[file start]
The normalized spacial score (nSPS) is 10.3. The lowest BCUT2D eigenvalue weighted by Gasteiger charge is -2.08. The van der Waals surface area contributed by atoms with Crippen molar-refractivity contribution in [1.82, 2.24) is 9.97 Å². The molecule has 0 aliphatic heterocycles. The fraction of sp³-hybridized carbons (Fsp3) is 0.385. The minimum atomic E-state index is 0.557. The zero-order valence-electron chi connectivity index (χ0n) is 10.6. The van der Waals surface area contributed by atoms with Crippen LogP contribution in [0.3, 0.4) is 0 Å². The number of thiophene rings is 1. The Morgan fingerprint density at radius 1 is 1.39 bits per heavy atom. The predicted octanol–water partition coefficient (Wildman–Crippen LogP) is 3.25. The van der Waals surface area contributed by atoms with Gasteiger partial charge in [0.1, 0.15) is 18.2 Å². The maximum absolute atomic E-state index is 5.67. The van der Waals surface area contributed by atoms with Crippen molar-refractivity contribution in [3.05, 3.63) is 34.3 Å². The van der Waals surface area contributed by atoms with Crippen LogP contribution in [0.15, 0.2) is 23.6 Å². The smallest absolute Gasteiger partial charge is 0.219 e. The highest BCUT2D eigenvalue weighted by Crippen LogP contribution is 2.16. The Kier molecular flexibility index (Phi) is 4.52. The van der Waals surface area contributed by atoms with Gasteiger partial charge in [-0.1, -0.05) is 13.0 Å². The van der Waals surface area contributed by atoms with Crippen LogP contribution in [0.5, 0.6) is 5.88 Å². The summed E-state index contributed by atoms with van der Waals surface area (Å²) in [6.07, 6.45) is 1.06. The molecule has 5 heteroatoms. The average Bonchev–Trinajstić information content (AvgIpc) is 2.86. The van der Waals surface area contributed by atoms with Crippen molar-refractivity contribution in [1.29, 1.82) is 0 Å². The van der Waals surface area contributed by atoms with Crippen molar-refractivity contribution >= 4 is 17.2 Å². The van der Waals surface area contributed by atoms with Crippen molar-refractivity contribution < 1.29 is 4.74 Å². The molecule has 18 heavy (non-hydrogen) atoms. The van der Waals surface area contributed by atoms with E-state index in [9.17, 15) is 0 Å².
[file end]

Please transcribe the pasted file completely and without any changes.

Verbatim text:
The normalized spacial score (nSPS) is 10.3. The lowest BCUT2D eigenvalue weighted by Gasteiger charge is -2.08. The van der Waals surface area contributed by atoms with Crippen molar-refractivity contribution in [1.82, 2.24) is 9.97 Å². The molecule has 0 aliphatic heterocycles. The fraction of sp³-hybridized carbons (Fsp3) is 0.385. The minimum atomic E-state index is 0.557. The zero-order valence-electron chi connectivity index (χ0n) is 10.6. The van der Waals surface area contributed by atoms with Crippen LogP contribution in [0.3, 0.4) is 0 Å². The number of thiophene rings is 1. The Morgan fingerprint density at radius 1 is 1.39 bits per heavy atom. The predicted octanol–water partition coefficient (Wildman–Crippen LogP) is 3.25. The van der Waals surface area contributed by atoms with Gasteiger partial charge in [0.1, 0.15) is 18.2 Å². The maximum absolute atomic E-state index is 5.67. The van der Waals surface area contributed by atoms with Crippen molar-refractivity contribution in [3.05, 3.63) is 34.3 Å². The van der Waals surface area contributed by atoms with Crippen LogP contribution in [0.15, 0.2) is 23.6 Å². The smallest absolute Gasteiger partial charge is 0.219 e. The highest BCUT2D eigenvalue weighted by Crippen LogP contribution is 2.16. The Kier molecular flexibility index (Phi) is 4.52. The van der Waals surface area contributed by atoms with Gasteiger partial charge in [-0.1, -0.05) is 13.0 Å². The van der Waals surface area contributed by atoms with Crippen LogP contribution in [0.5, 0.6) is 5.88 Å². The summed E-state index contributed by atoms with van der Waals surface area (Å²) in [6.07, 6.45) is 1.06. The molecule has 5 heteroatoms. The average Bonchev–Trinajstić information content (AvgIpc) is 2.86. The van der Waals surface area contributed by atoms with Crippen molar-refractivity contribution in [1.29, 1.82) is 0 Å². The van der Waals surface area contributed by atoms with Crippen molar-refractivity contribution >= 4 is 17.2 Å². The van der Waals surface area contributed by atoms with Crippen molar-refractivity contribution < 1.29 is 4.74 Å². The molecule has 18 heavy (non-hydrogen) atoms. The van der Waals surface area contributed by atoms with E-state index in [9.17, 15) is 0 Å².